“I believe it is in the best interest of the students to have all resources that pertain to their grade in one location. For teachers to be able to collaborate with one another on a more intimate basis should prove invaluable. In designing the school curriculum, the teachers will have the ability to pool resources. Children will have more opportunity to bond with children with similar interests. To have a school focused on a smaller age group it will become a more nurturing environment. Parents of young children will no longer have to worry about the older children influences. Children will no longer feel they are the only Oak Ridge kid at an extracurricular activity.
“In addition, as the mother of a child with special needs, I believe it is in the best interest of this student population to have the staff in one location. Currently OT/PT therapists must move throughout the district. This takes valuable treatment time away from the student. Speech therapists will have smaller case loads. There will be more opportunity for collaboration and mentoring among the therapists. Teachers will have more opportunity to work with the Special Education team as there will be more staff members available. This model will provide more resources in one location than is currently available. The Spinnaker program at Wing has allowed children of all abilities to be exposed to those with challenges. This has created an environment of empathy and awareness. To have this program transition to Forestdale and then continue (in some manner) at Oak Ridge for the older grades will have a positive impact on our school community. Lastly, our teachers in Sandwich are simply the best. We trust them to assist our children with navigating this new school structure and to make the transitions as smoothly as possible.”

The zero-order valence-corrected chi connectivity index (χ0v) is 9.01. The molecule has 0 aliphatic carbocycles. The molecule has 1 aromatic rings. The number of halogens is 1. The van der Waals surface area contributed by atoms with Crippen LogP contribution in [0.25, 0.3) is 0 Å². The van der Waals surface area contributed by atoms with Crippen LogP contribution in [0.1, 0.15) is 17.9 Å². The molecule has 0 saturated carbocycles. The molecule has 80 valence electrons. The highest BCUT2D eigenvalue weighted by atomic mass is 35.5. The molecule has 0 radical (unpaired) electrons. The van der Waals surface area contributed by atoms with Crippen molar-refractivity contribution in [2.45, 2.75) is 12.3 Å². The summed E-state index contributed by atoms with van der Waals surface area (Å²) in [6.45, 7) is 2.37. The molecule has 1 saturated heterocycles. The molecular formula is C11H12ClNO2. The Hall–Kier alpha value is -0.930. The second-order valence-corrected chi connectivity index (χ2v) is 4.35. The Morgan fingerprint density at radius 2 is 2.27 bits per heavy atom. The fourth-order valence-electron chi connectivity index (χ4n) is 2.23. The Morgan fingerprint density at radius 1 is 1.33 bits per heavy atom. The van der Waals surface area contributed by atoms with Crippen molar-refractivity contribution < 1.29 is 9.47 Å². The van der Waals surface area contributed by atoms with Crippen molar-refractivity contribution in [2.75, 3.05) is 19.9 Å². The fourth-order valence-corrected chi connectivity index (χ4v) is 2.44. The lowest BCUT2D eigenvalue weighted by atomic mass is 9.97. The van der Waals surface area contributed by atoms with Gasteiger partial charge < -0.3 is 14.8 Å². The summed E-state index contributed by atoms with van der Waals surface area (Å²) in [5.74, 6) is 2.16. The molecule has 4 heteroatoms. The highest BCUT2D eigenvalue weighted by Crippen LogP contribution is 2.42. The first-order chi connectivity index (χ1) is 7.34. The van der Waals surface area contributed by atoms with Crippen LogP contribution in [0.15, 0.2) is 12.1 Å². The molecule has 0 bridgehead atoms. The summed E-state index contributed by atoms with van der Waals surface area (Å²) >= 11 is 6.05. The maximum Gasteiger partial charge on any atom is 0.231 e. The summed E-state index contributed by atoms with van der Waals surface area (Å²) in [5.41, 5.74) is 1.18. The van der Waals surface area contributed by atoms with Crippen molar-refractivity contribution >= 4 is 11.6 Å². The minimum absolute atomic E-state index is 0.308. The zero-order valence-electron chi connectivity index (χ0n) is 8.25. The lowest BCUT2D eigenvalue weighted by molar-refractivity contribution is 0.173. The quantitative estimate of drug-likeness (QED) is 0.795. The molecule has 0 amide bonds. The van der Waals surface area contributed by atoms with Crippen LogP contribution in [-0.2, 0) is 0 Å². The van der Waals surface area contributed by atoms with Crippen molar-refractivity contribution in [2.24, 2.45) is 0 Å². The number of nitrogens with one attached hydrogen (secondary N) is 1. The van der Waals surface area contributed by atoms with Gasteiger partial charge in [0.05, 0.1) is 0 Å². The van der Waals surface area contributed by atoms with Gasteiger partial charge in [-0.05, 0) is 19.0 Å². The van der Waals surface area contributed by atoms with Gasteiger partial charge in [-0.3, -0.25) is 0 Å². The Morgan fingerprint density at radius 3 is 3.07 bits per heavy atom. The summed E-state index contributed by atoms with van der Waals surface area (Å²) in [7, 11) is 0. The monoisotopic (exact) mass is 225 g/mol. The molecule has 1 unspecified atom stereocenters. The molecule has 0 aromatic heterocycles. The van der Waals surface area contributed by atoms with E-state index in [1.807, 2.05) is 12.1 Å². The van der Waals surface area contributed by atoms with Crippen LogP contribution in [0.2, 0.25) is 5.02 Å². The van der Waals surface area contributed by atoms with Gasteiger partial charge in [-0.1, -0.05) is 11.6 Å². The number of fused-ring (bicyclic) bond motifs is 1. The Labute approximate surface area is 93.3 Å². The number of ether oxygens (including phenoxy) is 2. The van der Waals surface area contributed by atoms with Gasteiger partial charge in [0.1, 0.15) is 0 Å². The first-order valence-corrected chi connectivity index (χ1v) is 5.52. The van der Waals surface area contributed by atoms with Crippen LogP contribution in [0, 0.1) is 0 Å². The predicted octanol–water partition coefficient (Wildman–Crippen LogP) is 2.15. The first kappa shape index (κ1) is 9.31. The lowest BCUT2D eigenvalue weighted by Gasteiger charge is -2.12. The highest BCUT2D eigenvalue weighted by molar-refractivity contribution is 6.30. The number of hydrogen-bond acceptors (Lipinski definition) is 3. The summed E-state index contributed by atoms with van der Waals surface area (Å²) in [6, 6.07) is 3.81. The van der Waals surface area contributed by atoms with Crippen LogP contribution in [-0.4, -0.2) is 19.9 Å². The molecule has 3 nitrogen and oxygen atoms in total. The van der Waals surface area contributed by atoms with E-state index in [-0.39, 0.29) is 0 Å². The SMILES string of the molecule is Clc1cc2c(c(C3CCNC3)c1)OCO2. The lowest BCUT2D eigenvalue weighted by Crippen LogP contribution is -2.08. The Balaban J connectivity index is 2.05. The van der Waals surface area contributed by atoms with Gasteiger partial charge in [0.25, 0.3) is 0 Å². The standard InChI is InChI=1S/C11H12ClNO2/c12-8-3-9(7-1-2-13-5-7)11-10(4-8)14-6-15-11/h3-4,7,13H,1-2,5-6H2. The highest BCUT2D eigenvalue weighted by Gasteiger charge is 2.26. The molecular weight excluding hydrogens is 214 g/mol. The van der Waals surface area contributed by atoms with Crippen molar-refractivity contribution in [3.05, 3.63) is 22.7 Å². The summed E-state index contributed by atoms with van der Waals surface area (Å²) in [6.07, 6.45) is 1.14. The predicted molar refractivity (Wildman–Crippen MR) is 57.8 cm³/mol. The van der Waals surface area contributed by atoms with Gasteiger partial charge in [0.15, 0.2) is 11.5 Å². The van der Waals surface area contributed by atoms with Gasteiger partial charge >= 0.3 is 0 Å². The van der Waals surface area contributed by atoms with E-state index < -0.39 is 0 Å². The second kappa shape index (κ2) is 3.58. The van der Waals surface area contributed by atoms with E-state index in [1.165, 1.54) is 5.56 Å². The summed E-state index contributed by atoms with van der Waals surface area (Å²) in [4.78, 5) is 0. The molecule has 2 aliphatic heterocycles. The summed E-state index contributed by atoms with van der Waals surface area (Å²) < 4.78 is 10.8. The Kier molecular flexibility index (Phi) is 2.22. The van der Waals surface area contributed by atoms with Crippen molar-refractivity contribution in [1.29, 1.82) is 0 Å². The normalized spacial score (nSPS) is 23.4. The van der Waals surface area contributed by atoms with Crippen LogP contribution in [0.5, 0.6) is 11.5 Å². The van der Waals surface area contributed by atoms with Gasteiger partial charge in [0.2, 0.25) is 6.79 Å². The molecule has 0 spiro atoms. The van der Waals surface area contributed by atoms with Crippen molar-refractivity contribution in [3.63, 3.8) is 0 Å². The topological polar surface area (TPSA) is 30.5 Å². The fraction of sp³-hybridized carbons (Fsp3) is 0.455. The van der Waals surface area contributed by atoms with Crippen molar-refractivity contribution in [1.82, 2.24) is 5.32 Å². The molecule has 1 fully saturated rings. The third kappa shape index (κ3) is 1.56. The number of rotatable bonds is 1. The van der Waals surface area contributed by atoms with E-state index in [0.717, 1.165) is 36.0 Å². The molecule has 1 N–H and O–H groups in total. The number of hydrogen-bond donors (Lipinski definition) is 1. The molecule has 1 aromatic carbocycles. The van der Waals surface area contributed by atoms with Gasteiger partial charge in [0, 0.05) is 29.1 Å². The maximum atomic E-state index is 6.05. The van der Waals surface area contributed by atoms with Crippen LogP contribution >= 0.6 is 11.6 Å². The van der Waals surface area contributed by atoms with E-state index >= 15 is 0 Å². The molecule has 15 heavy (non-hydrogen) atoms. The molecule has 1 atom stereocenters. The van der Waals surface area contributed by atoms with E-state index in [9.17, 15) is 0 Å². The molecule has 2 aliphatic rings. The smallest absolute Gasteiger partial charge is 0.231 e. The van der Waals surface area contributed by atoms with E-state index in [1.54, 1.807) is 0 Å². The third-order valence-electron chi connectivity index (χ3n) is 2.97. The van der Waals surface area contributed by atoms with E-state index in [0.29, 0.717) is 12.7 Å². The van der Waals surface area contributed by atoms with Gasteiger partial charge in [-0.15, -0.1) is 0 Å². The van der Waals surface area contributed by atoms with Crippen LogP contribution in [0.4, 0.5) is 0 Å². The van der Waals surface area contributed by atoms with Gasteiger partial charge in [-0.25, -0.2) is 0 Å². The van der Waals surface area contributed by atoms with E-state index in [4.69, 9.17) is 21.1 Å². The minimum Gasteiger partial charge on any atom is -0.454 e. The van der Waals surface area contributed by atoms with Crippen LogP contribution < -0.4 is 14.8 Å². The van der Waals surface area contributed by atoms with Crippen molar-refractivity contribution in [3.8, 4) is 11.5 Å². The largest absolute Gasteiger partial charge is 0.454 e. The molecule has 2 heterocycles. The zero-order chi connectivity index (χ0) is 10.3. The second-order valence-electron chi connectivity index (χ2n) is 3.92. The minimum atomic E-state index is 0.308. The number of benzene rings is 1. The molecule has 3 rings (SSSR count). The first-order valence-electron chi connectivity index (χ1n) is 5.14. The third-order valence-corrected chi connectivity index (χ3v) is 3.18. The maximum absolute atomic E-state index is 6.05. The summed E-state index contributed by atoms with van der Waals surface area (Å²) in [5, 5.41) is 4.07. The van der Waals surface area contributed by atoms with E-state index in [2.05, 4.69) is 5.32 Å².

Lynn Lugo: “We have Sandwich families sending their children to charter schools, Cape Cod Academy, Falmouth Academy, parochial schools, etc. to get a ‘better education.’ I know Dr. Canfield wants to stop the departures from our district, yet it seems he fails to see a common denominator. Most of these schools are K-5 , K-6 or K-12. If these schools are so successful that our Sandwich families are departing from our district, why are we fracturing into PreK-2/3-6? Why would we not model a success?”
What do you think? Send your opinions to firstname.lastname@example.org and they may be used in a future column.
Mark Snyder, a member of the Sandwich Finance Committee, has written more than 1,900 articles in newspapers and magazines, and published three books, and is the CEO of PMPNetwork.com, the Internet’s entertainment superstation. Have a story idea? He can be reached by e-mail at email@example.com, on Facebook (Snyder’s Stoughton), and on Twitter (MediaMan2009). Write him via snail mail at Box 639, East Sandwich 02537.